This paper investigates the representation of mass and count nouns at the lexical-syntactic level, an issue that has not been addressed to date in psycholinguistic theories. A single case study is reported of a man with aphasia, R.A.P., who showed a countability specific deficit that affected processing of mass noun grammar. R.A.P. frequently substituted mass noun determiners (e.g., some, much) with count noun determiners (e.g., a, many). Experimental investigations determined that R.A.P. had a modality-neutral lexical-syntactic impairment.Furthermore, a series of novel experiments revealed that R.A.P.'s processing of mass noun determiners varied depending on how mass nouns were depicted (single vs. multiple depictions) and how congruent these were with the conceptual-semantic information of target determiners (e.g., "some" corresponds to MULTIPLE but not SINGLE concepts). R.A.P.'s determiner difficulties emerged only when mass nouns and determiners were number incongruent.The results of this research clearly indicate that nouns are lexical-syntactically specified for countability, but that the derivation of countability can additionally be influenced by conceptual-semantics.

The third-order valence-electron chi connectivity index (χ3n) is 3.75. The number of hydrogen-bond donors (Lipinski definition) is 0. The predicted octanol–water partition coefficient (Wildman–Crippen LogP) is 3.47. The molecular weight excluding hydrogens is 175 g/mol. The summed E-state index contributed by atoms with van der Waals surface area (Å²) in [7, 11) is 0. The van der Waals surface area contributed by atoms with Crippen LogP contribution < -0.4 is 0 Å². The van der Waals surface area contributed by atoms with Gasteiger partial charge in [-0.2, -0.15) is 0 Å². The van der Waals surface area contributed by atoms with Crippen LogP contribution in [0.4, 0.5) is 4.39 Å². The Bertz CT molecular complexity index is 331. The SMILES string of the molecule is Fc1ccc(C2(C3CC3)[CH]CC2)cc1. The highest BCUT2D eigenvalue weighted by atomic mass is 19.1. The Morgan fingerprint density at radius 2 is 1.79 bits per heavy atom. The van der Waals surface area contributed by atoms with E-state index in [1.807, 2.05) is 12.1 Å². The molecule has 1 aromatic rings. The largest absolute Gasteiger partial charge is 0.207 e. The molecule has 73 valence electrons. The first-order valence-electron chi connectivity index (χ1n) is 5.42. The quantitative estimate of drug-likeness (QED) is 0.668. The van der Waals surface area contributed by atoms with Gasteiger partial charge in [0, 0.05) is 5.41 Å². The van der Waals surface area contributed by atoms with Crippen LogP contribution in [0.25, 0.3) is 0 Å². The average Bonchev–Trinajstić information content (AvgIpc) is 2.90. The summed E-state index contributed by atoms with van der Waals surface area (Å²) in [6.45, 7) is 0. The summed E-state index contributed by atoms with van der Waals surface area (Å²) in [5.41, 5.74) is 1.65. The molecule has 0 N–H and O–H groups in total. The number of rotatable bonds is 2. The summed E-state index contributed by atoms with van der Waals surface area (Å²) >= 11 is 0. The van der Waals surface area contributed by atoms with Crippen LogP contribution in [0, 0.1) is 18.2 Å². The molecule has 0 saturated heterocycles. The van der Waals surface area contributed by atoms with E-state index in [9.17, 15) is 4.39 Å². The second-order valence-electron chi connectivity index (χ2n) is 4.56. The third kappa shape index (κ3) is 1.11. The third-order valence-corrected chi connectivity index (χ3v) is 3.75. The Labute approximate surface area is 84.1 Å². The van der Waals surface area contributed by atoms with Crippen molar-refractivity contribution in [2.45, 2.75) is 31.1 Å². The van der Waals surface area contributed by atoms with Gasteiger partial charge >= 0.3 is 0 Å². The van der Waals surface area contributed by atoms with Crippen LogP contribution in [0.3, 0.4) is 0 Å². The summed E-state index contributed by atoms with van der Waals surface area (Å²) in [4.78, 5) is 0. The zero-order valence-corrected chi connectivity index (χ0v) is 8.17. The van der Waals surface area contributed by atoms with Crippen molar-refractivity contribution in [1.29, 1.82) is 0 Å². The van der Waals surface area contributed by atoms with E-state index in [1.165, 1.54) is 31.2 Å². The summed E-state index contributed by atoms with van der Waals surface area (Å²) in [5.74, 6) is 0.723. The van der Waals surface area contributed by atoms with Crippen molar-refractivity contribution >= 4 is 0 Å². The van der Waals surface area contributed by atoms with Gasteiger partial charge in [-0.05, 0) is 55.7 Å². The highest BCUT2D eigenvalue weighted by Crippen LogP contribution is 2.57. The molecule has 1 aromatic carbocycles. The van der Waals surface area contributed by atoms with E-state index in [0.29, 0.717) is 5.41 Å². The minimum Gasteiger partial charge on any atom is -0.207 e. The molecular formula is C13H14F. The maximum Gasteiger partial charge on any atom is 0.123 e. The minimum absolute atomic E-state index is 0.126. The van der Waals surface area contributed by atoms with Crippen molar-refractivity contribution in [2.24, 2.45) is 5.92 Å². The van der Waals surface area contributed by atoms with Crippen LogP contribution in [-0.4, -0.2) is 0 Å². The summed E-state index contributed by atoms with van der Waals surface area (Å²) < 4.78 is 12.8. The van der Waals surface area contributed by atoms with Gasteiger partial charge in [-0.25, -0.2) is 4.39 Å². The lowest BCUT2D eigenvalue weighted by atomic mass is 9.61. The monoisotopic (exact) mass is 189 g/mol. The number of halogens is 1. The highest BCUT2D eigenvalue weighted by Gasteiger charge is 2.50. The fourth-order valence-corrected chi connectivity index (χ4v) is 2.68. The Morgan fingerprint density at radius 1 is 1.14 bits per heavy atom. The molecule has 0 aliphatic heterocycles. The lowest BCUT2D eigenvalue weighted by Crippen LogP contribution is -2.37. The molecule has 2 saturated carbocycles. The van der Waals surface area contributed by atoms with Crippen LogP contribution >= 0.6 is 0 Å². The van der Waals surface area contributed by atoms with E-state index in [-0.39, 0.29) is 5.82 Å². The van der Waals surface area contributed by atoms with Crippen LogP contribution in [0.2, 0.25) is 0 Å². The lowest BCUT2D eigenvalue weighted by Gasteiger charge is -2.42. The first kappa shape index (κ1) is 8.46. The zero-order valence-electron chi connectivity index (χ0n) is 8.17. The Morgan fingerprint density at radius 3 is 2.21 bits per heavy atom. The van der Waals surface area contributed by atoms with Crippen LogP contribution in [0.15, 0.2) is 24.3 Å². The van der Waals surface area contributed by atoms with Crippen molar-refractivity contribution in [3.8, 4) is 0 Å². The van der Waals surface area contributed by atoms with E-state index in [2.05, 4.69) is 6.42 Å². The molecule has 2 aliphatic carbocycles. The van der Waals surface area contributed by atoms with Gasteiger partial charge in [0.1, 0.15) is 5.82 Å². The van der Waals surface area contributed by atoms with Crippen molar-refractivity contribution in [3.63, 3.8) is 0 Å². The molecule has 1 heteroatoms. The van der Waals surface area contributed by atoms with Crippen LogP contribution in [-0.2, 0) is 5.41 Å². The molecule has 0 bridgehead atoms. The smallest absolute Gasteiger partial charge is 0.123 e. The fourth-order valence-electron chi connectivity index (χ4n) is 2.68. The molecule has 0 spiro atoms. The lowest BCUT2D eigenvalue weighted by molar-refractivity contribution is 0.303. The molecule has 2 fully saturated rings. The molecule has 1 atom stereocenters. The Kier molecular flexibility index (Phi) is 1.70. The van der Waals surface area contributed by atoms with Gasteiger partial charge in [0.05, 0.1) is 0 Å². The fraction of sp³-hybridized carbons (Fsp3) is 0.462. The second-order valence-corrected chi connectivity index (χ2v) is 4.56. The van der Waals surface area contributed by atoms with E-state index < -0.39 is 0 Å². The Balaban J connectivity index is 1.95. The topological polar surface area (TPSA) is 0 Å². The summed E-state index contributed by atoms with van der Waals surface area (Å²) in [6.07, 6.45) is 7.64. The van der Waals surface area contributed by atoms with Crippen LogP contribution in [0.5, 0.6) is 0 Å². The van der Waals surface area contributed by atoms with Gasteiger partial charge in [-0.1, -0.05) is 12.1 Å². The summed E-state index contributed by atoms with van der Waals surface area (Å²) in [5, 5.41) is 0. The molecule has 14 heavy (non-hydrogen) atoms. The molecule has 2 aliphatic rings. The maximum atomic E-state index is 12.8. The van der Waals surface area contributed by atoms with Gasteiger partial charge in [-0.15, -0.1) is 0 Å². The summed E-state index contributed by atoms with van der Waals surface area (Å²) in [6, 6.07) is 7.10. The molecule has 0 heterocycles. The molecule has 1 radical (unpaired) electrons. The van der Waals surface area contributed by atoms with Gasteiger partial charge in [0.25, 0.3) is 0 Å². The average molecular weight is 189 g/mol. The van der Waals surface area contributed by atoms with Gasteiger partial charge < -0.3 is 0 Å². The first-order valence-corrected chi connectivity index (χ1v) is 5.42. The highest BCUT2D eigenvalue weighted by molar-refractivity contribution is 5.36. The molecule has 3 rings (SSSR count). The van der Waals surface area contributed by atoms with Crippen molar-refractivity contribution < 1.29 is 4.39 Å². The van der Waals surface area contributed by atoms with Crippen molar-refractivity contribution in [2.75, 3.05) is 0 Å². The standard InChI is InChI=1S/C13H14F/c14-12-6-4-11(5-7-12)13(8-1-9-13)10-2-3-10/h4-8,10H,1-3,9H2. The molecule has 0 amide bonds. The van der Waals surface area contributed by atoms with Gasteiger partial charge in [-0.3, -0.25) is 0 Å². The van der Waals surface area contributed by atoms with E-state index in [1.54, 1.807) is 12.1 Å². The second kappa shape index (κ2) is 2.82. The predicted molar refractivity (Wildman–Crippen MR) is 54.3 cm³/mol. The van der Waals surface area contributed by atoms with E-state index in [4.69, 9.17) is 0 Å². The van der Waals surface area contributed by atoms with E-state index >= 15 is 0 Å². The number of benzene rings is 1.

- Lexical-syntactic impairment
- Mass/count representation